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changes,” she explained. “It’s important. It seems like the temperatures that we see in the structure often exceed the design gradients that the code would specify.”

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In a related project, Linderman is examining sensor selection and placement—trying to discern what’s the most efficient and cost-effective way to use available smart technology. “Longer term, our goal is to incorporate the reliability of the sensors into where you put them,” she said. “By that I mean, what if a sensor fails? Do I also want something [another sensor] that’s redundant?”

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Through her work, Linderman often imagines some of the smart tools that don’t yet exist. “There are still sensors that I think would be exciting to develop,” she said. “Corrosion sensing [for bridges] is probably the holy grail. One of the big concerns with concrete structures is if the rebar is corroding, or the prestressing strand is corroding, you can’t see it.” Instead, engineers rely on a complicated process of deduction. “If you could detect that,” she added, “that would be pretty cool.”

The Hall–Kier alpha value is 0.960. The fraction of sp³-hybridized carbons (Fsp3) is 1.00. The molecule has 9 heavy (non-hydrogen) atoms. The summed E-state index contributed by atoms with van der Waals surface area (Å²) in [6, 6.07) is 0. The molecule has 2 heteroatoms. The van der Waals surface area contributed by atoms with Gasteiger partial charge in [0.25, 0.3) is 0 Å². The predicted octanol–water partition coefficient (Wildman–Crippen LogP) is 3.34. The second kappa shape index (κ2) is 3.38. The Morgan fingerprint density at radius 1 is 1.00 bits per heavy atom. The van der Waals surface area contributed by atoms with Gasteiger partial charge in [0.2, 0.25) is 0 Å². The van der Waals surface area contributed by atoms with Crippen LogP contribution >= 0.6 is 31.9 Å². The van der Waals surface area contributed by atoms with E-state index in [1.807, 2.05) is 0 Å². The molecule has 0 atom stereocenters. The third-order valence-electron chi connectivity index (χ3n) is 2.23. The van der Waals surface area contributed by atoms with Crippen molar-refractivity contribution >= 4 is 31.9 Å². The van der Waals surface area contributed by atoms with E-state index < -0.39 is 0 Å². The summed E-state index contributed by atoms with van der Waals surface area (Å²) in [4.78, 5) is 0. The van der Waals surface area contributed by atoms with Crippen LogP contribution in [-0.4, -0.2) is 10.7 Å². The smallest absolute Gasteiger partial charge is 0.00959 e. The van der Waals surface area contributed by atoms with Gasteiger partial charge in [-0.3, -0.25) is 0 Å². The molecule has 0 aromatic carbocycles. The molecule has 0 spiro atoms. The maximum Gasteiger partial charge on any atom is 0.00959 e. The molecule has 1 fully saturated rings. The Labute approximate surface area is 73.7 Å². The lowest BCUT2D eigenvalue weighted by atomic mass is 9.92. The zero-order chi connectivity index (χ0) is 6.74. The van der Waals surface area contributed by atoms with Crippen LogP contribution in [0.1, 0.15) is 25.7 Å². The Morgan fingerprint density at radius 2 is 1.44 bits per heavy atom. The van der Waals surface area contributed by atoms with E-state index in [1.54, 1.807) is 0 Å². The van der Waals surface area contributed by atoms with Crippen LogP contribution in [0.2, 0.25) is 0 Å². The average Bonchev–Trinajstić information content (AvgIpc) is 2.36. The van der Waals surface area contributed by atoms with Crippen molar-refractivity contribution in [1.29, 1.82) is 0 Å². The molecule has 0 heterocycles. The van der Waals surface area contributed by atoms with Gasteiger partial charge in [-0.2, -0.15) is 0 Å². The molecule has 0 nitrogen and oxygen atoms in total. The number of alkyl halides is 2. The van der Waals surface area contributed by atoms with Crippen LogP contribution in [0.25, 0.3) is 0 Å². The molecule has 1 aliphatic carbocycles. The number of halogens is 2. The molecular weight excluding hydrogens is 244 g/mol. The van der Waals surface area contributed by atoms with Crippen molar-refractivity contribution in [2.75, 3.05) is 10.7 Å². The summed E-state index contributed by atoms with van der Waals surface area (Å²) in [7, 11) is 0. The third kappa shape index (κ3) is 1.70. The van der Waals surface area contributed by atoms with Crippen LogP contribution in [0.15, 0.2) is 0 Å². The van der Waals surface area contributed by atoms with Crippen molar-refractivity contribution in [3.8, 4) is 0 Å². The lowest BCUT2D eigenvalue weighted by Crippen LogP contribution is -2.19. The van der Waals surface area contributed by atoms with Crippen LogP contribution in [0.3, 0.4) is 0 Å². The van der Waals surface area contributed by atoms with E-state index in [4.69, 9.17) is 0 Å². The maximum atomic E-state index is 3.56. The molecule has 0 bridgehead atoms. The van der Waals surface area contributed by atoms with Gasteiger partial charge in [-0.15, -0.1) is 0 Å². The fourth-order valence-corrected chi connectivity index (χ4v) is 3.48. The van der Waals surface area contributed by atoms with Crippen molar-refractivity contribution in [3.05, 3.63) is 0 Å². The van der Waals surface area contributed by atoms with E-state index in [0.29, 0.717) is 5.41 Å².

J

ulianna Abel: Smart fabrics

As an undergraduate studying mechanical engineering, Julianna Abel and four of her classmates had a weekly tradition—they’d get together to knit and watch Project Runway. That gathering became more than a hobby. It informed her career path. Today, Abel is a Benjamin Mayhugh assistant professor of mechanical engineering in CSE, where she’s developing and enhancing smart materials and

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structures—most of them inspired by knitting and textiles.

She’s a national leader in a small but growing sphere.

“When I went to grad school, I was looking for an interesting project that applied materials in a novel way. My advisor, who was also a hobbyist knitter, and I had this idea to couple smart materials and knitting,” Abel said. The fibers she works with today aren’t wool or acrylic, but rather metal solid-state actuators that are often woven into fabrics and can be used to create smart garments, medical devices, consumer products, and more.

“There aren’t a lot of us working in the multifunctional textile space,” Abel said. “But there are so many opportunities to create actuating, sensing, energy harvesting, and communicating textiles to impact different fields.” Some of her endeavors revolve around shape-memory alloys—smart metals that, when stretched or otherwise deformed, “remember” their original

Inventing Tomorrow Summer 2019  

In this future-oriented issue, we feature three University of Minnesota College of Science and Engineering faculty harnessing “smart” techno...

Inventing Tomorrow Summer 2019  

In this future-oriented issue, we feature three University of Minnesota College of Science and Engineering faculty harnessing “smart” techno...